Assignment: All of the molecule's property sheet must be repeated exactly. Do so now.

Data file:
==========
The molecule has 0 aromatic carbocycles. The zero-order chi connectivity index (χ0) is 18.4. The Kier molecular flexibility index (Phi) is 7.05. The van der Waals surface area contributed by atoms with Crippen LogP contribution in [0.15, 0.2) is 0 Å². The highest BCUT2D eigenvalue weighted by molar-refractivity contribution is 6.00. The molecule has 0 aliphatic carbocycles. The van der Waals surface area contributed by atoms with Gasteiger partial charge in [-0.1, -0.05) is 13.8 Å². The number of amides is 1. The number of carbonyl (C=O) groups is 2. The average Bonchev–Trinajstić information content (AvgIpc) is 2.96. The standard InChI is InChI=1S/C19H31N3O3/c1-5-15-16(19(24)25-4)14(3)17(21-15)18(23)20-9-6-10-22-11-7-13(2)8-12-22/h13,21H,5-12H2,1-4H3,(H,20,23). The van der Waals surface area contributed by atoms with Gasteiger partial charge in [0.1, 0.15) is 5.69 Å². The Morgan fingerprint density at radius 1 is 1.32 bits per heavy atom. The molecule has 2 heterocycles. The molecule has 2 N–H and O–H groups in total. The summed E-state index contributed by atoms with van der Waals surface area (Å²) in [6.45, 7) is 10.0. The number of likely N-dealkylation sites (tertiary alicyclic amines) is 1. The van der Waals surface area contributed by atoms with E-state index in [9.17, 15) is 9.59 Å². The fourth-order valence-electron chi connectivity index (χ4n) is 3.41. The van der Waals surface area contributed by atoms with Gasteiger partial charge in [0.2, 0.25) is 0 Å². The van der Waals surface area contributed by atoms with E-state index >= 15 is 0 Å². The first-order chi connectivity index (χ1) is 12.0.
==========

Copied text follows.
The molecule has 0 aromatic carbocycles. The zero-order chi connectivity index (χ0) is 18.4. The Kier molecular flexibility index (Phi) is 7.05. The van der Waals surface area contributed by atoms with Crippen LogP contribution in [0.15, 0.2) is 0 Å². The highest BCUT2D eigenvalue weighted by molar-refractivity contribution is 6.00. The molecule has 0 aliphatic carbocycles. The van der Waals surface area contributed by atoms with Gasteiger partial charge in [-0.1, -0.05) is 13.8 Å². The number of amides is 1. The number of carbonyl (C=O) groups is 2. The average Bonchev–Trinajstić information content (AvgIpc) is 2.96. The standard InChI is InChI=1S/C19H31N3O3/c1-5-15-16(19(24)25-4)14(3)17(21-15)18(23)20-9-6-10-22-11-7-13(2)8-12-22/h13,21H,5-12H2,1-4H3,(H,20,23). The van der Waals surface area contributed by atoms with Gasteiger partial charge in [0.1, 0.15) is 5.69 Å². The Morgan fingerprint density at radius 1 is 1.32 bits per heavy atom. The molecule has 2 heterocycles. The molecule has 2 N–H and O–H groups in total. The summed E-state index contributed by atoms with van der Waals surface area (Å²) in [6.45, 7) is 10.0. The number of likely N-dealkylation sites (tertiary alicyclic amines) is 1. The van der Waals surface area contributed by atoms with E-state index in [9.17, 15) is 9.59 Å². The fourth-order valence-electron chi connectivity index (χ4n) is 3.41. The van der Waals surface area contributed by atoms with Gasteiger partial charge in [0.2, 0.25) is 0 Å². The van der Waals surface area contributed by atoms with E-state index >= 15 is 0 Å². The first-order chi connectivity index (χ1) is 12.0.